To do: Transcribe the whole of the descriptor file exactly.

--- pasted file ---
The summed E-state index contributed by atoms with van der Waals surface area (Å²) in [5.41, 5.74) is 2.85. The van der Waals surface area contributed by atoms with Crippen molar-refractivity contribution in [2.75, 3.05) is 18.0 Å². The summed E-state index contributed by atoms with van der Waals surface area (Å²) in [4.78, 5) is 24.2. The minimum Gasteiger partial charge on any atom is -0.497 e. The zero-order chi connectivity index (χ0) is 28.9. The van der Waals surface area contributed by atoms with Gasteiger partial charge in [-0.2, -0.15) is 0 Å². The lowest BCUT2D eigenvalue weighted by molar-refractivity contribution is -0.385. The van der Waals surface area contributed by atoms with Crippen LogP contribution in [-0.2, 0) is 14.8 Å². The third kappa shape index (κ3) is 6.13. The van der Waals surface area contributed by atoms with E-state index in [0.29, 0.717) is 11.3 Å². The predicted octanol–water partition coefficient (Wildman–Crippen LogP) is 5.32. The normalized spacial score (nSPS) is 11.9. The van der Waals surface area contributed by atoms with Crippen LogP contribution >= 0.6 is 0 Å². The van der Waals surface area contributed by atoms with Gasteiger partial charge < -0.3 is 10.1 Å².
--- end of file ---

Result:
The summed E-state index contributed by atoms with van der Waals surface area (Å²) in [5.41, 5.74) is 2.85. The van der Waals surface area contributed by atoms with Crippen molar-refractivity contribution in [2.75, 3.05) is 18.0 Å². The summed E-state index contributed by atoms with van der Waals surface area (Å²) in [4.78, 5) is 24.2. The minimum Gasteiger partial charge on any atom is -0.497 e. The zero-order chi connectivity index (χ0) is 28.9. The van der Waals surface area contributed by atoms with Gasteiger partial charge in [-0.2, -0.15) is 0 Å². The lowest BCUT2D eigenvalue weighted by molar-refractivity contribution is -0.385. The van der Waals surface area contributed by atoms with Crippen LogP contribution in [-0.2, 0) is 14.8 Å². The third kappa shape index (κ3) is 6.13. The van der Waals surface area contributed by atoms with E-state index in [0.29, 0.717) is 11.3 Å². The predicted octanol–water partition coefficient (Wildman–Crippen LogP) is 5.32. The normalized spacial score (nSPS) is 11.9. The van der Waals surface area contributed by atoms with Crippen LogP contribution >= 0.6 is 0 Å². The van der Waals surface area contributed by atoms with Gasteiger partial charge < -0.3 is 10.1 Å².